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SCHOOL OF ORIENTAL AND AFRICAN STUDIES

(University of London)
DEPARTMENT OF ECONOMICS

2010/11

QUANTITATIVE METHODS FOR ECONOMISTS


15 340 0121
This is a core course for students taking a single-subject economics degree, and
compulsory for students taking single-subject development economics degree and two
subject economics degree, whether taken in first or second year. Introduction to
Quantitative Methods for Economists (15 340 0120) is a prerequisite for this course if
taken in year 2. Students with A level mathematics or equivalent may be permitted to take
this course in Year 1, subject to the year tutors approval. It is a pre-requisite for
Econometrics.
Course Aims: To provide an introduction to the mathematical and statistical methods
used in undergraduate courses in economics, and to provide applications of these
methods to economic analysis.
Lecturer

Satoshi MIYAMURA (Office: 4525, Email: sm97@soas.ac.uk)

Tutors

Neha Batura (Email: 240393@soas.ac.uk)


Luigi Maria Antonio Ventimiglia Di Monteforte (Email: 162031@soas.ac.uk)

Lectures

There is a two-hour lecture each week.

Tutorials

Each week, there is a one-hour tutorial.

Assignments Exercises will be handed out weekly during lectures and will be solved
during tutorials. Although they are not assessed, you are strongly advised
to answer all of the questions.
Blackboard

This course is participating in the Schools Virtual Learning Environment


(VLE) project. Students will receive instruction on the course shell in the
introduction session.

Calculators

An electronic calculator will be helpful for parts of this course. Provided


your calculator cannot store text, you may use it in the final examination in
May/June, stating the type of calculator on your answer book.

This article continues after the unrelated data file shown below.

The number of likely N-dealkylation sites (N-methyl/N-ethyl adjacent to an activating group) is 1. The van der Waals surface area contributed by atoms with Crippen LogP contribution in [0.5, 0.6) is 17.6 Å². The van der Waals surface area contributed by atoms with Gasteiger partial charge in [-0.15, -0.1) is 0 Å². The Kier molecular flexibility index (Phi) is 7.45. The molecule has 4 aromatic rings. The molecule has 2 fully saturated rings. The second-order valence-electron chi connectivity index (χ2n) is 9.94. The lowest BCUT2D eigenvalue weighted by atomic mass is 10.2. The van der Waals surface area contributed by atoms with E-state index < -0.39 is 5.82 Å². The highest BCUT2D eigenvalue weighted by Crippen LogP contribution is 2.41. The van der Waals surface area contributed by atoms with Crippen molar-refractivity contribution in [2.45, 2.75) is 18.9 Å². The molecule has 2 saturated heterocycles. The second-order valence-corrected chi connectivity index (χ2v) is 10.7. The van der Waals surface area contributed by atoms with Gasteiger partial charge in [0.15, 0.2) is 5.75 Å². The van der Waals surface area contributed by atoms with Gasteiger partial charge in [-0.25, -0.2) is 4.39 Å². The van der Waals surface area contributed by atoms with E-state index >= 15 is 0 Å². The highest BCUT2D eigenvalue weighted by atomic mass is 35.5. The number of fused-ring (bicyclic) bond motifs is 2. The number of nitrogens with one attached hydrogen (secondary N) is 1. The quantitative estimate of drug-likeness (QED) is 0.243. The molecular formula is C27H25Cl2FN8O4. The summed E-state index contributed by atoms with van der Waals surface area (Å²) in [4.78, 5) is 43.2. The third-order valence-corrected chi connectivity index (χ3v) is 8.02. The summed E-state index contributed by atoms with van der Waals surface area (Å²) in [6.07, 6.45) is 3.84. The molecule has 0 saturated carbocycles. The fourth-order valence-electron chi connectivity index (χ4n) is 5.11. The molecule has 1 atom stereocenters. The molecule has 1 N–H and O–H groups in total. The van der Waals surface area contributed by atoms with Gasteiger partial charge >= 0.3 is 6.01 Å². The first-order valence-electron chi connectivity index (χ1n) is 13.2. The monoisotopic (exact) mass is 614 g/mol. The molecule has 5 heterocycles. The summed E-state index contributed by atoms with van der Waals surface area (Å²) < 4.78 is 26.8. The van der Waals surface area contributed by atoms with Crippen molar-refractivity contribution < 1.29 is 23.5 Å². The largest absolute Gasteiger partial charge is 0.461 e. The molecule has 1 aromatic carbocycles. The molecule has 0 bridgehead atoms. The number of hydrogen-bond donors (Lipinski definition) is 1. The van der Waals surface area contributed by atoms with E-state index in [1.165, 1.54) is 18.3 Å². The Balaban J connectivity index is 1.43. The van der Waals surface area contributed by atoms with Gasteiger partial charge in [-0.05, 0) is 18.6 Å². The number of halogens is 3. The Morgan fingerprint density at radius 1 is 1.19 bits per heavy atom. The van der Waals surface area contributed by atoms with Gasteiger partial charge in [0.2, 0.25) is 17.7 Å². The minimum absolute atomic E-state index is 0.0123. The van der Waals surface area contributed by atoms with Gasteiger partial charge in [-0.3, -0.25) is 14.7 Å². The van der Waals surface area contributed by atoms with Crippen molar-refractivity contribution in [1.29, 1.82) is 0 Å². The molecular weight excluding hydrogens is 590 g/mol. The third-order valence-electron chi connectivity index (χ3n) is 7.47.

Assessment There will be an examination of 3 hours duration to be held in May/June,


which will account for 100% of the final grade.

Outline Updated: September 2010

QUANTITATIVE METHODS FOR ECONOMISTS


Reading List:
The topics listed in this course outline are covered in almost all introductory mathematics
and statistics textbooks for economists. The following are some recommended books you
may refer to for the course:
Mathematics:
The principal textbook is

Chiang, A. C. and K. Wainwright (2005) Fundamental Methods of Mathematical
Economics, Forth Edition. McGraw-Hill.
This textbook covers all the required topics in introductory and intermediate level
mathematical economics with rigor and detail. However students with less exposure to
mathematics may find some of the expositions difficult.
The following books are also useful

Bradley, T. (2008) Essential Mathematics for Economics and Business, 3rd
Edition, John Wiley.

Jacques, I. (2009) Mathematics for Economics and Business, 6th Edition, Prentice
Hall.

Renshaw, G. (2009) Maths for Economics, 2nd Edition, Oxford U.P.

Thomas, R. L. (1999) Using Mathematics in Economics, 2nd Edition. AddisonWesley.
These textbooks are popular amongst students, because of the more accessible
exposition in explaining mathematical techniques. However the books only cover part of
the material on matrix algebra that is required for this course.


Dowling, E. T. (2000) Introduction to Mathematical Economics, Schaums


Outlines, 3rd Edition. McGraw-Hill.
This textbook provides problems with step-by-step detailed solution. While it may not be
sufficient as a stand-alone textbook, it is a useful supplementary source for exercise and
revision.



Abadir, K. M. and J. R. Magnus (2005) Matrix Algebra, Cambridge U. P.


Werner, F. and Y. N. Sotskov (2006) Mathematics for Economics and Business,
Routledge.
This book offers a comprehensive overview of matrix algebra with exercises; ideal for
further problem solving and revision.

Statistics:
The principal textbook is

Gujarati, D. and D. C. Porter (2010) Essentials of Econometrics, 4th Edition,
McGraw Hill.
This textbook covers most of the required topics in introductory level statistics and
econometrics, with the exception of the topics on index numbers.


Bancroft, G. and G. OSullivan (1993) Quantitative Methods for Accounting and


Business Studies, 3rd edition, McGraw-Hill.

Barrow, M. (2009) Statistics for Economics Accounting and Business Studies, 5th
Edition, Prentice-Hall.
These two textbooks provide an excellent introduction to index numbers and statistical
tools for the analysis of inequality, which we discuss in topic 7 and cannot be found in